Some would argue that such an approach encourages abuses, the likes of which we have seen on Wall Street. While some egregious abuses have taken place, they are not inevitable or intrinsic to free enterprise.

The parable of the king and the servants endorses the principles of business and the free market when properly employed.

Remember, these servants were not working for themselves, but under the constraints of their lord and for his benefit. Likewise our free market system works when bridled by morality. Not arbitrary morality that changes with political parties, but transcendent moral principles.

Yes, we are to "occupy," not by railing against a free market system that rewards diligence, even though it is occasionally abused. Rather we are to occupy by  using that system ethically as a means to advance the interests of the one we serve.

The opinions expressed in this commentary are solely those of Tony Perkins.

- CNN Belief Blog

Filed under: Christianity • Economy • Jesus • Opinion

soundoff (3,372 Responses)
  1. What?

    and I am firmly under the belief that Jesus abhors being cast with idiots like the Family research Council

    December 6, 2011 at 3:45 pm |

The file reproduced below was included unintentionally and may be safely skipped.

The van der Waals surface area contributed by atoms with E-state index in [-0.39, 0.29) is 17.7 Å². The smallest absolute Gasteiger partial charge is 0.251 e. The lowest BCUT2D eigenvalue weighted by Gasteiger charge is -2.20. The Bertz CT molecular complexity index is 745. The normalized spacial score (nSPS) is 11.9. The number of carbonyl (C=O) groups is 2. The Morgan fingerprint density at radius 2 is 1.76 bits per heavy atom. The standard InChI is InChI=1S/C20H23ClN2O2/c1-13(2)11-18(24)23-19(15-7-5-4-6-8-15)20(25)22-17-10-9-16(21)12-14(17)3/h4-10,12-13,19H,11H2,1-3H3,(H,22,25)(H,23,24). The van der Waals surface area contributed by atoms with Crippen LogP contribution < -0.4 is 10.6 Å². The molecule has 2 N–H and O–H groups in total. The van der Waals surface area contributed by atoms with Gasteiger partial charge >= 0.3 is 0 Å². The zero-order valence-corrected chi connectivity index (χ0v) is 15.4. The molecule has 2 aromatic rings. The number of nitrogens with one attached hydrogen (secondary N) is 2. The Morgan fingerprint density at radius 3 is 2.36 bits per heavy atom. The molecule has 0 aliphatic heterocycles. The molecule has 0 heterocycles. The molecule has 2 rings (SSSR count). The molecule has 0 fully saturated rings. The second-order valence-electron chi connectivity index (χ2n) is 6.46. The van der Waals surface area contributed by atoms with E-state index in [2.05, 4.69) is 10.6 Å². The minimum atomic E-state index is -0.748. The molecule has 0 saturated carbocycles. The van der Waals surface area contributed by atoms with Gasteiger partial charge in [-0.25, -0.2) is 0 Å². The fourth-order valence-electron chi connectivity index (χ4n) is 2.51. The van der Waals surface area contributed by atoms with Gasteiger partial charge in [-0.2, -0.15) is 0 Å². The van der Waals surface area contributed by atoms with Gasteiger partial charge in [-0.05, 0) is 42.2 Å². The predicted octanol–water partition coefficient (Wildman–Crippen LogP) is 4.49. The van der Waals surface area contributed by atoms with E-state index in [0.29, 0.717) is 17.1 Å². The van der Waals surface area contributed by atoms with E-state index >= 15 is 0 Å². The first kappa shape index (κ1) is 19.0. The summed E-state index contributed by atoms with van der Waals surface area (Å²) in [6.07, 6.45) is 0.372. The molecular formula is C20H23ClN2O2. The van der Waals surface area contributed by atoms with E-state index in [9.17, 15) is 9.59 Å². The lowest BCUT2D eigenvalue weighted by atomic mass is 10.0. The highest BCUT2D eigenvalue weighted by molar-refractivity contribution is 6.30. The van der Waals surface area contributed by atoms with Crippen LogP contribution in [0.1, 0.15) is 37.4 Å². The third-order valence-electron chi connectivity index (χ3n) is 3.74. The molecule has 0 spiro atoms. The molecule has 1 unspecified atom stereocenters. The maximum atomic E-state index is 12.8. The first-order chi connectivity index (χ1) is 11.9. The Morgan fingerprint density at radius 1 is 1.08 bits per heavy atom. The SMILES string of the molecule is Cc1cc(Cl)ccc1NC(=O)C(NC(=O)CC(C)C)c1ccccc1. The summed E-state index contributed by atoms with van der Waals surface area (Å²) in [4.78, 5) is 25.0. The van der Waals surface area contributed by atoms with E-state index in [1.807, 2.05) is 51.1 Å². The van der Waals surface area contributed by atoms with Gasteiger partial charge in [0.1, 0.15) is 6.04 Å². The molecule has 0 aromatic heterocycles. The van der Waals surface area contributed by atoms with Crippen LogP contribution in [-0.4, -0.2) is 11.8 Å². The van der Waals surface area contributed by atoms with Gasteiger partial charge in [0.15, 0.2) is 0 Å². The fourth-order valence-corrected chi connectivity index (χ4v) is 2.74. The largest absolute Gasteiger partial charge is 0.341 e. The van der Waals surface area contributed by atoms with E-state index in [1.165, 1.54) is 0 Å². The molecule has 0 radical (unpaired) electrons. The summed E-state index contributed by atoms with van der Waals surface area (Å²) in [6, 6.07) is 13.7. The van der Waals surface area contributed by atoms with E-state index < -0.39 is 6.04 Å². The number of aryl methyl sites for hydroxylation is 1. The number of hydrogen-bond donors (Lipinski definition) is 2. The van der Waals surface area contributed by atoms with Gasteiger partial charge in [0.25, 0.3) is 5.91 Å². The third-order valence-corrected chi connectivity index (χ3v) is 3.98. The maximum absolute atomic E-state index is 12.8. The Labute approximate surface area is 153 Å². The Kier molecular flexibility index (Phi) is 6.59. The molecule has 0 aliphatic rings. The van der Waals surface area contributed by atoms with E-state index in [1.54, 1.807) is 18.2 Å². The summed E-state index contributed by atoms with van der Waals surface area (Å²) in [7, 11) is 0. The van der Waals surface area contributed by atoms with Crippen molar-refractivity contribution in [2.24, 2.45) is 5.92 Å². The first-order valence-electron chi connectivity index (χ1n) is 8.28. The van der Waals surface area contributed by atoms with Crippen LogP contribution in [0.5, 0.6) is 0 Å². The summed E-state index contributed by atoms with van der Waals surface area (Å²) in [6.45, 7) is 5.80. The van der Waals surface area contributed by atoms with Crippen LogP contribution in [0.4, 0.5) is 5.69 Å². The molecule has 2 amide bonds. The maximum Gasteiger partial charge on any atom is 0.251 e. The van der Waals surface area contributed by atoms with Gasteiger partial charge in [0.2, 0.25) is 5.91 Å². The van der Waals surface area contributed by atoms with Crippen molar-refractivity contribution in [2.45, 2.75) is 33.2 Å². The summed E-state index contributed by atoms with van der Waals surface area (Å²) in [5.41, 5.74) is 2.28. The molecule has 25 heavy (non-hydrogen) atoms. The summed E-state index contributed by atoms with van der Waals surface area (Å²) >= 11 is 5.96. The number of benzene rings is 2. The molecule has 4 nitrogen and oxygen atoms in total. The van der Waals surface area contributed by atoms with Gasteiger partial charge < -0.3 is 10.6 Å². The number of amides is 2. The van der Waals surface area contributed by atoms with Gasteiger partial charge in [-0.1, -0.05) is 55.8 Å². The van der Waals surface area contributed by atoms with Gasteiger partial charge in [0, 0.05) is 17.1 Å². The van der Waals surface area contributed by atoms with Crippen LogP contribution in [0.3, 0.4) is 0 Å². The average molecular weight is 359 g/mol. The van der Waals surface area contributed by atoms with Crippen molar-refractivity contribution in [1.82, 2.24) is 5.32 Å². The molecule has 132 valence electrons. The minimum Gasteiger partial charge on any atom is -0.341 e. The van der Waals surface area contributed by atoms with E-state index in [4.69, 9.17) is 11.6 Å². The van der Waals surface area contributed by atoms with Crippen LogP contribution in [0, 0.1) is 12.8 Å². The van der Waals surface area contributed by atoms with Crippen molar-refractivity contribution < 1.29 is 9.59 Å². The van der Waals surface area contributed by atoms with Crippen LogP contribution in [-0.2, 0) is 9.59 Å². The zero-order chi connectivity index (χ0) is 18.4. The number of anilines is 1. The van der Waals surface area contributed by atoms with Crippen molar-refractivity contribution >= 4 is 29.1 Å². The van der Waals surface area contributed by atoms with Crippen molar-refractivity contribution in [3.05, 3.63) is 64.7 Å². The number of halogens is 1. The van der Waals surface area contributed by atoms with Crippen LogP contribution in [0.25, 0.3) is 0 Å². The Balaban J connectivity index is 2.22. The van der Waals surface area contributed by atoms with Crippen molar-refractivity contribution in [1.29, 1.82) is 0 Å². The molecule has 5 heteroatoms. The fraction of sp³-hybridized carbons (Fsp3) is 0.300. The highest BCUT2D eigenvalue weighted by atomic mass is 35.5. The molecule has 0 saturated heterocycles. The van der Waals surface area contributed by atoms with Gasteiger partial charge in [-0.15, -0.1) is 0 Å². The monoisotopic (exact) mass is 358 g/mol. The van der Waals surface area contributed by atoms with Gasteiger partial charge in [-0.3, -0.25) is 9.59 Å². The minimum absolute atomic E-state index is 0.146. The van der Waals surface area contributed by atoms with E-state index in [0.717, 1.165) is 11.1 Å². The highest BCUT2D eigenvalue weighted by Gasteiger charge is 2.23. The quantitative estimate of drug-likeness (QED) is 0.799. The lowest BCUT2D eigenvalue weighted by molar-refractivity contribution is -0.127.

2. billtouch

    I think Jesus would call them Moneychangers. They take in money, manipulate money, use money, keep some of it for their purpose and produce nothing for their labors. The only difference between then and now, is that what Jesus objected to was that it was done in the Temple. People that make their living off other people's labor should not be allowed to control the country. For those that say: There has to be capital to produce product, I say that you produce to get capital then you expand. The Amish have demonstrated this method works quite well. That way, you do not end up with the all powerful corporations who have no concern for people, no concern for this country, just the almighty dollar.

    December 6, 2011 at 3:45 pm |
  3. Andy

    He's right.. Jesus would have supported, corporate greed, backstabbing, and outsourcing millions of jobs just so the greedy CEO goofs could save a penny.


    December 6, 2011 at 3:45 pm |
  4. SuZieCoyote

    I am so cheered that there are so many voices on this forum willing to speak truth to this abysmal hipocrite.

    December 6, 2011 at 3:45 pm |
  5. asdf

    Bets this dude if born 150 years ago would be explaining how God loves slavery?

    December 6, 2011 at 3:45 pm |
  6. Lou

    Didn't Jesus say "It is easier for a camel to go through the eye of a needle than for a rich man to get into heaven."? I rest my case.

    December 6, 2011 at 3:44 pm |
  7. Jim Keller